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Latest Morning Briefing Stories

How Scientists Decide When A Vaccine’s Risks Outweigh The Number Of People It Will Help

KHN Morning Briefing

While the debate is theoretical, scientists can weigh possible risks versus the lives they know the vaccine will save. But a recent example of a controversial drug is throwing the issue into the global spotlight in a very real way. In other public health news: clinical trials and ethics; decoding a baby’s DNA; home health care workers and infection rates; a new type of self-harm in teenagers; and more.

Declining Opioid Prescription Rates Show That Drumbeat Of Alarm Over Crisis Is Producing Results

KHN Morning Briefing

But some advocates are now worried that patients with chronic pain are being undertreated. Meanwhile, NIH wants to conduct research on fentanyl, but the nationwide law-enforcement crackdown on opioid abuse means scientists are having a hard time getting permission to get samples of the illegal products they need to study. And the Senate Finance Committee held a hearing on improving Medicaid, Medicare and other programs that cope with the effects of substance abuse.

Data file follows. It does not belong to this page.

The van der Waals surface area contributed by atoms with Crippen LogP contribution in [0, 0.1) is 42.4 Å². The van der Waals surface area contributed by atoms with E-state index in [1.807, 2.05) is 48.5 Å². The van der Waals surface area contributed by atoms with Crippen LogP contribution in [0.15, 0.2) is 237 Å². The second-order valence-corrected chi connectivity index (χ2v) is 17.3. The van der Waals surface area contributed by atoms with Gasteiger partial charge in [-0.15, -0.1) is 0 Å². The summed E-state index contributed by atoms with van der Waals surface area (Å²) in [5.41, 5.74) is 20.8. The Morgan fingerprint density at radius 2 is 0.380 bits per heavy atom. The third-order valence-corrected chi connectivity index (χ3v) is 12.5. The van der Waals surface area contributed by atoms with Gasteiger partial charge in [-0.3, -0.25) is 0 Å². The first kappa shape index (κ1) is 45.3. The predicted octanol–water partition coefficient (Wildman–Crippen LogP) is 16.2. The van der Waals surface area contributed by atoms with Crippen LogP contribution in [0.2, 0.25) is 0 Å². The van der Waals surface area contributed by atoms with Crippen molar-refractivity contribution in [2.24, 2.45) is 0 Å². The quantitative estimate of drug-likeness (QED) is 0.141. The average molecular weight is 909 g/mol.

Drugmakers Were Set To Team Up With NIH On Massive Opioid Study But Officials Are Pumping The Brakes

KHN Morning Briefing

In an abrupt shift, the National Institutes of Health said it won’t take money from the pharmaceutical industry, and will instead fund the study exclusively through taxpayer dollars. In other news on the crisis: a look at the U.S. Public Health Service’s Commissioned Corps, a 6,500-strong group of health experts fighting the epidemic; how the surgeon general’s advice for Americans to carry naloxone will play out; more states are taking the fight against drugmakers to the courts; and more.

More Consumers Rolling Dice And Going With Bare Bones Plans As Substitute For ACA Coverage

KHN Morning Briefing

Most people who are going with the fixed indemnity plans — which aren’t considered true insurance under the health law — are healthy and willing to bet they won’t be hit with high medical bills anytime soon. Meanwhile, Democrats on Capitol Hill have introduced a public option plan that, though it has almost no chance of passing at the moment, reinforces the party’s push toward more universal coverage.